scripture, both with respect to mode and subjects, or allow of unscriptural
traditions and the authority of the church, or give it up; and if they can
allow of unwritten traditions, and the custom and practice of the church, as
of authority in one point, why not in others? This way of arguing, as Mr..11
Stennet observes , is used by Cardinal Du Perron, in his reply to the answer
of King James the First, and by Mr. John Ainsworth, against Mr. Henry
Ainsworth, in the dispute between them, and by Fisher the Jesuit, against
Archbishop Laud; a late instance of this kind, he adds, we have in the
controversy between Monsieur Bossuet, Bishop of Meaux, and a learned
anonymous writer, said to be Monsieur de la Roque, late pastor of the
Reformed church at Roan in Normandy. The Bishop, in order to defend the
withholding the cup in the Lord’s Supper from the laity, according to the
authority of the church, urged that infant-baptism, both as to mode and
subject, was unscriptural, and solely by the authority of tradition and
custom, with which the pretended Reformed complied, and therefore why
not in the other case; which produced this ingenuous confession from his
antagonist, that to baptize by sprinkling was certainly an abuse derived
from the Romish church, without due examination, as well as many other
things, which he and his brethren were resolved to correct, and thanked the
bishop for undeceiving them; and freely confessed, that as to the baptism of
infants, there is nothing formal or express in the gospel to justify the
necessity of it; and that the passages produced do at most only prove that it
is permitted, or rather, that it is not forbidden to baptize them. In the times
of King Charles the Second, lived Mr. Jeremiah Ives, a Baptist minister,
famous for his talent at disputation, of whom the king having heard, sent
for him to dispute with a Romish priest; the which he did before the king
and many others, in the habit of a clergyman: Mr. Ives pressed the priest
closely, showing the whatever antiquity they pretended to, their doctrine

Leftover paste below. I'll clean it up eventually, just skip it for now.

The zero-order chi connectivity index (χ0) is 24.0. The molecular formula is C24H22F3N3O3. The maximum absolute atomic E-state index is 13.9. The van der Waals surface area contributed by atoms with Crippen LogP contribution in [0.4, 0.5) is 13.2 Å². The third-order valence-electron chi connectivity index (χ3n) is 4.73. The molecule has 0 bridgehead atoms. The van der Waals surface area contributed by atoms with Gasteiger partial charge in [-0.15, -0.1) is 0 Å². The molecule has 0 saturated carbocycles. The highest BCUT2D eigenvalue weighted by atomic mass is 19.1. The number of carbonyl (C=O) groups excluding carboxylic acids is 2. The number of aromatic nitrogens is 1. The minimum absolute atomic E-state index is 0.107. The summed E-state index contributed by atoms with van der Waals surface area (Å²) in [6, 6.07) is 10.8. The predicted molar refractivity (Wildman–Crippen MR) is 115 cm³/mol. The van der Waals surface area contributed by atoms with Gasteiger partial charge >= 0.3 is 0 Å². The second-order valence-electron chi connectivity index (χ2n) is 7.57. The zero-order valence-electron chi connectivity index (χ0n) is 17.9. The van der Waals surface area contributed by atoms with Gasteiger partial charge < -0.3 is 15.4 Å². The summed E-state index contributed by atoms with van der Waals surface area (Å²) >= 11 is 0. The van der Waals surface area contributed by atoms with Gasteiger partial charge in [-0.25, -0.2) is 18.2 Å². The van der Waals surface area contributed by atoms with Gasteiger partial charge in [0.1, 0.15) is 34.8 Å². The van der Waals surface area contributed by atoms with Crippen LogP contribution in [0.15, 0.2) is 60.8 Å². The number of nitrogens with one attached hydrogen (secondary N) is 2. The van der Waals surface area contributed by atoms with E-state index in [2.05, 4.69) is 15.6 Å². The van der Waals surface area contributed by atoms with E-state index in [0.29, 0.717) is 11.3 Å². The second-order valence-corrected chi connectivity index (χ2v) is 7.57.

and practices could by no means be proved apostolic; since they are not to
be found in any writings which remain of the apostolic age; the priest, after
much wrangling, in the end replied, that this argument of Mr. Ives was as
of much force against infant-baptism, as against the doctrines and
ceremonies of the church of Rome: to which Mr. Ives answered, that he
readily granted what he said to be true; the priest upon this broke up the
dispute, saying, he had been cheated, and that he would proceed no
further; for he came to dispute with a clergyman of the established church,
and it was now evident that this was an Anabaptist preacher. This behavior
of the priest afforded his majesty and all present not a little diversion: and
as Protestant Paedobaptists are urged by this argument to admit the
unwritten traditions of the Papists; so dissenters of the Paedobaptist
persuasion are pressed upon the same footing by those of the Church of
England to comply with the ceremonies of that church, retained from the
church of Rome, particularly by Dr. Whitby; who having pleaded for some.12
condescension to be made to dissenters, in order to reconcile them to the
church, adds:
“and on the other hand”, says he, “if notwithstanding the evidence
produced, that baptism by immersion, is suitable both to the
institution of our Lord and his apostles; and was by them ordained
to represent our burial with Christ, and so our dying unto sin, and